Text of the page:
Shinto

The Japanese expression nakaima o ikiru originates from Shinto and means to live in the Now. Psychologically speaking man rarely lives in the Now; his thoughts continuously stray into the past or future. And even when he is focused on the task at hand, he is so immerged in it, that there still is no awareness of the present moment he is in. His life passes by without the light of self-awareness. To live in the Now means to realize, I am here, in this moment. It is an effort to observe yourself in the passing moment.

Amaterasu coming out of her cave

















Amaterasu is the Sun-Goddess, the most important deity in Shinto. Her name means 'shining heaven' or 'she who shines in the heavens'. When her brother the storm-God Susano no Mikoto, who symbolizes the lower self, ravaged the earth, she retreated to a cave because he was so noisy. She closed the cave with a large boulder. Her disappearance deprived the world of light and life and as a result, demons ruled the earth. Amaterasu symbolizes the light of Presence. When this is lost, the demons — the thoughts and emotions going round in our head — are controlling our life in the state of sleep or darkness. The other gods used everything in their power to lure her out, but to no avail. Finally it was Uzume who succeeded. The laughter of the gods when they watched her comical and erotic dance, aroused Amaterasu's curiosity. When she emerged from her cave, she saw her own brilliant reflection in a mirror that Uzume had hung in a nearby tree. Uzume and the mirror both symbolize a pure heart that desires to be present. The mirror or the heart has no dust — the ten thousand 'I's — so it can reflect the image of God (Presence).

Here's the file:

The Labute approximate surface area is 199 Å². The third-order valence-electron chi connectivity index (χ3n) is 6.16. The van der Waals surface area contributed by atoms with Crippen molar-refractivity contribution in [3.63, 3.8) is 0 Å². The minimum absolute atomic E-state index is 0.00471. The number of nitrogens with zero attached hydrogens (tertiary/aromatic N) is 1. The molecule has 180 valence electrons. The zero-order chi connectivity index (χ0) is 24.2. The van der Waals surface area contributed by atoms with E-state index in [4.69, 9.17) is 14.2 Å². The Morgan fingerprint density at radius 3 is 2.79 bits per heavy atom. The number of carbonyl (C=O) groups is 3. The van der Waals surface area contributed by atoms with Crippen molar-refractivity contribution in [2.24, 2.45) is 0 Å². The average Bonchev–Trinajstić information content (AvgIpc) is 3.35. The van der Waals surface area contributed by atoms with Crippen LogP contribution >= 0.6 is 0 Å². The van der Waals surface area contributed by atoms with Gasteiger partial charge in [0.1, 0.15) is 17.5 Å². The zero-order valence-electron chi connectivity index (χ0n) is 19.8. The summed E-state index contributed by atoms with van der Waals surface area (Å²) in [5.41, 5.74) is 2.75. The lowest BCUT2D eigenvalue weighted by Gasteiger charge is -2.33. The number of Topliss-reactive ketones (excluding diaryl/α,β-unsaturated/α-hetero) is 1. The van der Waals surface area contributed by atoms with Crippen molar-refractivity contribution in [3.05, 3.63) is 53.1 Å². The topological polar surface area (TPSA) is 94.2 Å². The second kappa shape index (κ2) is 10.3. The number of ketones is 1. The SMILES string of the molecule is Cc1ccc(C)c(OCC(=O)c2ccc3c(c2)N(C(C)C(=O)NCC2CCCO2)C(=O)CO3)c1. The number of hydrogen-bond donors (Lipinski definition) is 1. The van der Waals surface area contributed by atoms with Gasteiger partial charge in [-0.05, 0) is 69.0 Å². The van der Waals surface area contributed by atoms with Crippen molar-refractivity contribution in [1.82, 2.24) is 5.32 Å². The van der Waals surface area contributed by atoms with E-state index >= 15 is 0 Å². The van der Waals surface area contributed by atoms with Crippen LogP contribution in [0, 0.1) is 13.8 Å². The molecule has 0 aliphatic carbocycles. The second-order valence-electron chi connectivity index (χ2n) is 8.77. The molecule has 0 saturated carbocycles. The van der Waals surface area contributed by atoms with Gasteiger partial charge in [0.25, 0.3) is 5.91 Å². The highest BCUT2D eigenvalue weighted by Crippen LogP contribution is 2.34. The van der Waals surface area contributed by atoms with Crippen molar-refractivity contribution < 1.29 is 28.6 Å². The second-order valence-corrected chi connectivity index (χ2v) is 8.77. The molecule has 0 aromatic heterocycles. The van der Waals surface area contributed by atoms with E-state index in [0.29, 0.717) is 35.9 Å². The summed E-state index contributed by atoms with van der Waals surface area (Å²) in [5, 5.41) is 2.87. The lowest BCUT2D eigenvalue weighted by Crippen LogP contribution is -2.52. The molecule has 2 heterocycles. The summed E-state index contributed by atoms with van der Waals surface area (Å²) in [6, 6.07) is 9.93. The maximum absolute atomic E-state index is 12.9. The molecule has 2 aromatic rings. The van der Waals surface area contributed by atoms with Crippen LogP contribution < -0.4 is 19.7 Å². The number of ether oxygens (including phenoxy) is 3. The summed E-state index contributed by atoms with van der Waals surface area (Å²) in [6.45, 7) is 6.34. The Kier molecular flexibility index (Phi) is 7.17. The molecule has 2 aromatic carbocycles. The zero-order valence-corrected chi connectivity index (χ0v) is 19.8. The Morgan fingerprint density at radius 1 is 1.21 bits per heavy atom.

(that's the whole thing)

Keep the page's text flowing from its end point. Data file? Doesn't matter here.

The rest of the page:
What is the process of the cleansing of the mirror of the heart? It is an unending battle with one’s ego, whose purpose is to distort reality. -- Ibn Arabi (13th c. Andalusian Sufi mystic and philosopher)

A shimenawa on a tree

Places that are sacred for the Shinto religion are marked with a shimenawa (special plaited rope). The ropes are placed at the entrances of holy places to ward off evil spirits, (evil spirits symbolize thoughts or I`s that take away one`s awareness of the present moment) or around trees to indicate presence of a god. A tree is an ancient symbol for a heart that reached presence, and is called the tree of life.